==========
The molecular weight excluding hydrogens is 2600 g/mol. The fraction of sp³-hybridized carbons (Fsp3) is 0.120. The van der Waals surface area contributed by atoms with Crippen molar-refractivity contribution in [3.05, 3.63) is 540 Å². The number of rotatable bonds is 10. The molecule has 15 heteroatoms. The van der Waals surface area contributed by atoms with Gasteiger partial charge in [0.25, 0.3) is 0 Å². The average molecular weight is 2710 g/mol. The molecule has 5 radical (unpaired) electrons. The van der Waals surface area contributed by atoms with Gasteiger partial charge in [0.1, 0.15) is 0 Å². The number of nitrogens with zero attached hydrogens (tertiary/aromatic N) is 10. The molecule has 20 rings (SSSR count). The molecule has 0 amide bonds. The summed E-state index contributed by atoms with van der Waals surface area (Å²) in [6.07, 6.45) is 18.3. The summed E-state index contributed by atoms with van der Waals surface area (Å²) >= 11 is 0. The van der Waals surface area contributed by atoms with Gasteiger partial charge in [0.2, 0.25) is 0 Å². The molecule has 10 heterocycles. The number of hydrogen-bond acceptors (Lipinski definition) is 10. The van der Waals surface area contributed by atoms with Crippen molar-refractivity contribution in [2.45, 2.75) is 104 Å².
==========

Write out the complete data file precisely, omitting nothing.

The molecular weight excluding hydrogens is 2600 g/mol. The fraction of sp³-hybridized carbons (Fsp3) is 0.120. The van der Waals surface area contributed by atoms with Crippen molar-refractivity contribution in [3.05, 3.63) is 540 Å². The number of rotatable bonds is 10. The molecule has 15 heteroatoms. The van der Waals surface area contributed by atoms with Gasteiger partial charge in [0.25, 0.3) is 0 Å². The average molecular weight is 2710 g/mol. The molecule has 5 radical (unpaired) electrons. The van der Waals surface area contributed by atoms with Gasteiger partial charge in [0.1, 0.15) is 0 Å². The number of nitrogens with zero attached hydrogens (tertiary/aromatic N) is 10. The molecule has 20 rings (SSSR count). The molecule has 0 amide bonds. The summed E-state index contributed by atoms with van der Waals surface area (Å²) in [6.07, 6.45) is 18.3. The summed E-state index contributed by atoms with van der Waals surface area (Å²) >= 11 is 0. The van der Waals surface area contributed by atoms with Gasteiger partial charge in [0.2, 0.25) is 0 Å². The molecule has 10 heterocycles. The number of hydrogen-bond acceptors (Lipinski definition) is 10. The van der Waals surface area contributed by atoms with Crippen molar-refractivity contribution in [2.45, 2.75) is 104 Å².